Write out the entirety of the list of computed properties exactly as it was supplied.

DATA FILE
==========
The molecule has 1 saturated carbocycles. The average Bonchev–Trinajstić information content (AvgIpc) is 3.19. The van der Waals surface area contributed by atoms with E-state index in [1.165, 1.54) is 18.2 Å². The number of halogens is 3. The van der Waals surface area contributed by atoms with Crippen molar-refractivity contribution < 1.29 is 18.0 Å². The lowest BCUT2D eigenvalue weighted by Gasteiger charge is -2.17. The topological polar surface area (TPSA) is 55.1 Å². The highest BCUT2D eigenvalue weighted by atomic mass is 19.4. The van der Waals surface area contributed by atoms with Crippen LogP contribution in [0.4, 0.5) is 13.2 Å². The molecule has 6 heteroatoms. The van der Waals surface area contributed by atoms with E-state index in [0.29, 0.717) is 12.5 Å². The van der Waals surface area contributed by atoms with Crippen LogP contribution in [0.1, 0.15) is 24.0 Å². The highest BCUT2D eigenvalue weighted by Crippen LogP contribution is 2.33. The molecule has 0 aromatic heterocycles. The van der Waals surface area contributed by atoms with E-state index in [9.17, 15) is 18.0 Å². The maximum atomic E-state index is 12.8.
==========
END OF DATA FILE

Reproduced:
The molecule has 1 saturated carbocycles. The average Bonchev–Trinajstić information content (AvgIpc) is 3.19. The van der Waals surface area contributed by atoms with E-state index in [1.165, 1.54) is 18.2 Å². The number of halogens is 3. The van der Waals surface area contributed by atoms with Crippen molar-refractivity contribution < 1.29 is 18.0 Å². The lowest BCUT2D eigenvalue weighted by Gasteiger charge is -2.17. The topological polar surface area (TPSA) is 55.1 Å². The highest BCUT2D eigenvalue weighted by atomic mass is 19.4. The van der Waals surface area contributed by atoms with Crippen LogP contribution in [0.4, 0.5) is 13.2 Å². The molecule has 6 heteroatoms. The van der Waals surface area contributed by atoms with E-state index in [0.29, 0.717) is 12.5 Å². The van der Waals surface area contributed by atoms with Crippen LogP contribution in [0.1, 0.15) is 24.0 Å². The highest BCUT2D eigenvalue weighted by Crippen LogP contribution is 2.33. The molecule has 0 aromatic heterocycles. The van der Waals surface area contributed by atoms with E-state index in [9.17, 15) is 18.0 Å². The maximum atomic E-state index is 12.8.